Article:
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March 19, 2004 - Image 86

Resource type:
Text
Publication:
The Detroit Jewish News, 2004-03-19

Disclaimer: Computer generated plain text may have errors. Read more about this.

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Old
Is
New
Today's wedding customs reflect the past.

MARLENA THOMPSON JEWISH TELEGRAPHIC AGENCY

A

ccording to. Jewish law,
getting married is an
exceedingly simple
affair:
The bride accepts something
worth more than a dime (in today's
currency) from the groom, the
groom utters words of acquisition
and consecration, these two actions
are witnessed, and voila, the happy
couple is married. All the rest are
customs that have grown up through
the ages.
This is not to diminish the impor-
tance of customs, however, because
customs add measureless beauty and
meaning to lifecycle milestones.
Today, in fact, some of the most
ancient practices are being rediscov-
ered and "renovated" by couples
seeking to blend tradition with a
modern outlook on marriage.
One such twist is that of the dou-
ble-ring ceremony. Traditionally,
marriage required only that the bride
be given — and that she accept —
something of nominal value froth
the groom,. called a kinyan, today
most often a simple ring. But
Conservative and Reform rabbis find
no legal objection to a woman also
giving her husband a ring.
(Orthodox rabbis say an exchange of
rings invalidates the kinyan.)
The rings are often inscribed with
relevant phrases such as Eshet Chayil
Ateret Bdalah (A Woman of Valor Is
Her Husband's Crown), or Ani
L'Dodi VT Dodi Li (I Am My
Beloved's and My Beloved Is Mine).
Another custom enjoying resur-
gence is that of immersion in the
mikvah, or ritual bath; before one's
wedding. We know that the mikvah
is an ancient institution because ves-
tiges of one were found in the
remains of the destroyed Jewish
fortress at Masada. (The Christian
ritual of baptism is based on mikvah
immersion.)
In Jewish life, mikvah is not cus-
tom but law. According to the laws
of family purity, sexual relations
between a husband and wife are pro-
hibited during the wife's menstrual
period and for seven days after.
During that time, the woman is con-
sidered to be "impure." Before sexual

relations can resume, the wife must
go to the mikvah.
An indoor mikvah collects rain
water, but any body of natural water
— a lake, a river, an ocean — suf-
fices. The mikvah is reserved for
married women and brides-to-be
and, in some cases, conversions.
Because mikvah is associated with
the so-called "impurity" of menstru-
ating women, many women have
shunned it, considering it to be a
relic of an archaic, patriarchal age.
But it is making a comeback as a
symbol of spiritual purification.

Ancient practices
are-being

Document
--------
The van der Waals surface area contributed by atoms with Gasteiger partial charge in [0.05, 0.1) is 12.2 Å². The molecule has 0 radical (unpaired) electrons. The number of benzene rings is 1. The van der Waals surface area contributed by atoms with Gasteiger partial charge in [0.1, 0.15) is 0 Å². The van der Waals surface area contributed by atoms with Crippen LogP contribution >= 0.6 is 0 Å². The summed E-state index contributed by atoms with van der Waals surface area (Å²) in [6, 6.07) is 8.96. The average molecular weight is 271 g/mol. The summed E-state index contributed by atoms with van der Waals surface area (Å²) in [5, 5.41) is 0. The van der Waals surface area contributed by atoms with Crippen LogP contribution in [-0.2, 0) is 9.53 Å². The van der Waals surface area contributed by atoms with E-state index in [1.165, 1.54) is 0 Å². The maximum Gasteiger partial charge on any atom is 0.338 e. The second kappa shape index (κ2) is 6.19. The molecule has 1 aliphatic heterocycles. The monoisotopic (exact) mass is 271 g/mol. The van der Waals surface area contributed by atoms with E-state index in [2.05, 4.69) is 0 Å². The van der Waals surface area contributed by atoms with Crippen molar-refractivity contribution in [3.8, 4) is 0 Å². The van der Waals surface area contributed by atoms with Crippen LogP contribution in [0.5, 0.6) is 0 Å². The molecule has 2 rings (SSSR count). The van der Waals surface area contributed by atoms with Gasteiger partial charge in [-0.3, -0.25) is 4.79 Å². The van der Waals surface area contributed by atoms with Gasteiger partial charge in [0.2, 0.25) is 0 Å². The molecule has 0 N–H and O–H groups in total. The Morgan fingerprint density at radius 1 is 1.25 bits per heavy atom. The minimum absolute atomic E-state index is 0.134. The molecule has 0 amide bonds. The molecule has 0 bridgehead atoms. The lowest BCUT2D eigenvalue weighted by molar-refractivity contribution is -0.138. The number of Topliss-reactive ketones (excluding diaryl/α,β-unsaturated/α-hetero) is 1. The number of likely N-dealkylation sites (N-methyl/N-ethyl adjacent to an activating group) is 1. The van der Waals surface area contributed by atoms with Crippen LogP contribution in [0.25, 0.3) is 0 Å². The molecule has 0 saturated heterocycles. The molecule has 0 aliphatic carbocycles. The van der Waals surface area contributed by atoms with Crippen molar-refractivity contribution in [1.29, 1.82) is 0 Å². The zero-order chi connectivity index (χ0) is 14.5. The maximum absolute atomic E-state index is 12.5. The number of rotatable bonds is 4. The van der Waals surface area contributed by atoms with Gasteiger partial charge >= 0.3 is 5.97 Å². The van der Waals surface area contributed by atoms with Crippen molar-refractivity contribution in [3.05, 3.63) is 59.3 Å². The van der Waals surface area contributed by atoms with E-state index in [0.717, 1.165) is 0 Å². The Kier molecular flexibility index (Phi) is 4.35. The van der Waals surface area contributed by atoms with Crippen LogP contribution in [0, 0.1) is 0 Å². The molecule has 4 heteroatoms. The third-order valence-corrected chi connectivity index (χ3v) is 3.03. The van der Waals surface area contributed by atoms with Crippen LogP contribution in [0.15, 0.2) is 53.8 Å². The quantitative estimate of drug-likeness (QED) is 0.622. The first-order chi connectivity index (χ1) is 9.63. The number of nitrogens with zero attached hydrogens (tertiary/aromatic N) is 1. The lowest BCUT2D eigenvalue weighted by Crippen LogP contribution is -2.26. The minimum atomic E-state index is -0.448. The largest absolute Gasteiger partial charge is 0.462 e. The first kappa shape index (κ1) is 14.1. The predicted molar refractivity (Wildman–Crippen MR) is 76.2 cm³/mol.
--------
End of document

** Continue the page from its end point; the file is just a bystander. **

rediscovered and
"renovated."

In fact, there has been a revival of
the Sephardic custom of turning the
pre-wedding visit to the mikvah into
a celebration. It is not unusual these
days for a prospective bride to visit
the mikvah with women friends who
strew flower petals in her path as she
emerges from the water and regale
her with wine, sweets and song.
Other future brides gather with
their female friends and relatives on
the shores of a river or lake and
recite poems and blessings prior to
her immersion.

The Contract

Another ancient component of mar-
riage that has lately been trans-
formed is the ketubah (marriage con-
tract). The earliest formulation was
written by Shimon ben Shetach,
head of the ancient rabbinical court,
at the end of the first century.
Spelling out a husband's obligations
to his wife, the ketubah was a radical
document in its day because it pro-
vided women with legal status and
rights in marriage.
Until recently, the ketubah's text
remained virtually unchanged. But
many couples who consider the tra-

ditional ketubah to be out of touch
with contemporary views on rela-
tionships are creating new ones.
Whereas the original ketubah was
about a man's obligations to his wife,
modern versions of the document
are typically egalitarian. Many
ketubot now include parallel declara-
tions of commitment made by both
bride and groom with a joint decla-
ration of faith in God and a connec-
tion to the Jewish people.
Whereas the original ketubot were
written in Aramaic, modern docu-
ments are usually drafted in both
Hebrew and English. Having a
ketubah professionally calligraphed
and made even more special with
customized decorations has also
become popular.
The chuppah, or canopy, under
which the bride and groom are mar-
ried, and which symbolizes their new
Jewish home, is also getting an
update. In some communities, it is
traditional for the bride and groom
to marry beneath a tallit, often a
family heirloom, or simply to use
the stationary chuppah provided by
the synagogue.
Some creative couples are choosing
to make their own chuppahs. Some
women hold chuppah parties — a
gathering that resembles old fash-
ioned "quiltings" in that friends of
the bride create individual squares
that are later sewn together. Or
friends can decorate a piece of cloth
with special sayings and personal
well wishes, using fabric pens and
paints.
Although wedding customs may be
cherished simply because of the his-
tory and tradition they represent,
ultimately what keeps them alive is
their relevance in a changing world.
Ancient wedding customs imbued
with a modern spirit provide couples
with both a link to the past and a
hand in shaping the future they will
be sharing. II

Reprinted with permission from
JewishFamily. corn, a service of Jewish
Family & Life.

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